Posted on February 27, 2015 by

A warning – use of investigatory notices under the EPA Act once a prosecution has commenced

Can a Council use its powers under s118BA of the Environmental Planning and Assessment Act 1979 (EPA Act) to compel a person to provide answers in relation to a breach of the Act, where a prosecution has been commenced in relation to that breach?

In Zhang v Woodgate and Lane Cove Council [2015] NSWLEC 10, Preston CJ held that it can not.

Mr Zhang was granted development consent to carry out alterations and additions to an existing dwelling house. Council alleged that he had over excavated the site, in contravention of the consent, and commenced proceedings against him in the Local Court.

After those proceedings had been commenced, Council issued a written notice under s118BA of the EPA Act requiring a consultant who had prepared information lodged with modification applications made by Mr Zhang, to attend Council’s offices to answer questions about the over excavation of the site.

Mr Zhang’s solicitors objected to the notice and ultimately, brought proceedings in the Land and Environment Court challenging the validity of the notice.

Section 118BA of the EPA Act states:

118BA   Power of authorised persons to require answers and record evidence

(1)  A person authorised to enter premises under this Division (an authorised person) may require an accredited certifier, a person carrying out building work or subdivision work or any other person whom the authorised person suspects on reasonable grounds to have knowledge of matters in respect of which information is reasonably required to enable the council concerned to exercise its functions under this Act to answer questions in relation to those matters. [My Emphasis]

Mr Zhang successfully argued before Preston CJ that a s118BA notice could only be issued for the purpose of enabling Council to exercise its functions under the EPA Act, not for the purpose of obtaining information to enable Council to exercise its prosecutorial functions once it had commenced a prosecution. A council’s prosecutorial function was not, argued Mr Zhang, a function under the EPA Act.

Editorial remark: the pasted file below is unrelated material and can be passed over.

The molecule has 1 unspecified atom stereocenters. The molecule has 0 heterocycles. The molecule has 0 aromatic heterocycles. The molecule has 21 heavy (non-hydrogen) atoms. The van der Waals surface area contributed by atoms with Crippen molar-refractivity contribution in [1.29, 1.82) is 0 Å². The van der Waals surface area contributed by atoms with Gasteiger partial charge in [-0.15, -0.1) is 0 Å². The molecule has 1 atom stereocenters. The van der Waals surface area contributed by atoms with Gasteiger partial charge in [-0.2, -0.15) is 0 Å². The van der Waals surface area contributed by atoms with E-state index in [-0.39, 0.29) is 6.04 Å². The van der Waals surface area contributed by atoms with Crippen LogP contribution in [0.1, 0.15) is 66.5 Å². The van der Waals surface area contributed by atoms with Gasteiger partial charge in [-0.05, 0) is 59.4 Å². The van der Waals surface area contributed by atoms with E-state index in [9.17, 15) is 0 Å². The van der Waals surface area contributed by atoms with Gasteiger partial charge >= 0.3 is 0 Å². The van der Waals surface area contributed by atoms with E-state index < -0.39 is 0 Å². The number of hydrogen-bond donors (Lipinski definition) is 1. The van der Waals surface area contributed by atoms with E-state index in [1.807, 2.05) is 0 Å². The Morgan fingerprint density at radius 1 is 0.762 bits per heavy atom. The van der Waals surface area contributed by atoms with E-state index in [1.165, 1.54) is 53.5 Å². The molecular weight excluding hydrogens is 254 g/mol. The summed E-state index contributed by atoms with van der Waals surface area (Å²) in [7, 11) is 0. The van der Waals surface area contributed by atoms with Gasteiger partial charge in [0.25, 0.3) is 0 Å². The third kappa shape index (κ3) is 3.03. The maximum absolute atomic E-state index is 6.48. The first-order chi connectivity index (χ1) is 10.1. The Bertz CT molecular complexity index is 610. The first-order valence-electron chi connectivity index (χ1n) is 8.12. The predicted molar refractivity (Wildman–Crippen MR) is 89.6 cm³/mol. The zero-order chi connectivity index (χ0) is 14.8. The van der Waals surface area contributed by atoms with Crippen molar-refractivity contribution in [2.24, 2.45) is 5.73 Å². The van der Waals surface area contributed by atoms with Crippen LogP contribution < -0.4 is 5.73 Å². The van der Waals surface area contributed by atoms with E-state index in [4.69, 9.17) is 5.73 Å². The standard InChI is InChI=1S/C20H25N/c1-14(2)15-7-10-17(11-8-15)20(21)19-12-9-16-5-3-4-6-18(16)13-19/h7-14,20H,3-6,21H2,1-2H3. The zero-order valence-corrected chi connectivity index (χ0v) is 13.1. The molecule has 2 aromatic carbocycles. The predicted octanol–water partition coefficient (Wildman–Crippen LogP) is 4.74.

Preston CJ held that it is not a function of a council under the EPA Act to institute a prosecution for an offence against that Act. A council’s right to institute a prosecution arises from s14 of the Criminal Procedure Act 1986. The power of a council to institute proceedings for a breach of the EPA Act is conferred directly by ss21, 684 and 687 of the Local Government Act 1993 (LG Act), or indirectly, because it is incidental or consequential upon the exercise of functions conferred on a council under the LG Act.

There has been longstanding authority that the use of a statutory power by a party to assist it obtaining evidence in the course of litigation can amount to a contempt of court if it gives the party some advantage that the ordinary rules of procedure would deny the other party, as this would interfere with the course of justice (Environment Protection Authority v Caltex Refining Co Pty Limited (1993) 178 CLR 477). In the present case, Preston CJ held that the s118BA notice did not breach that principle. Nonethleless, it is clear from Zhang that even so, a council will not be able to rely on s118BA once it has commenced a prosecution.

Although Preston CJ does not expressly say so, the decision in Zhang does not appear to mean that a council is prevented from issuing a s118BA notice when investigating a possible breach of the EPA Act. However, once a council commences a prosecution, it cannot issue a s118BA notice to gather more information in relation to the prosecution.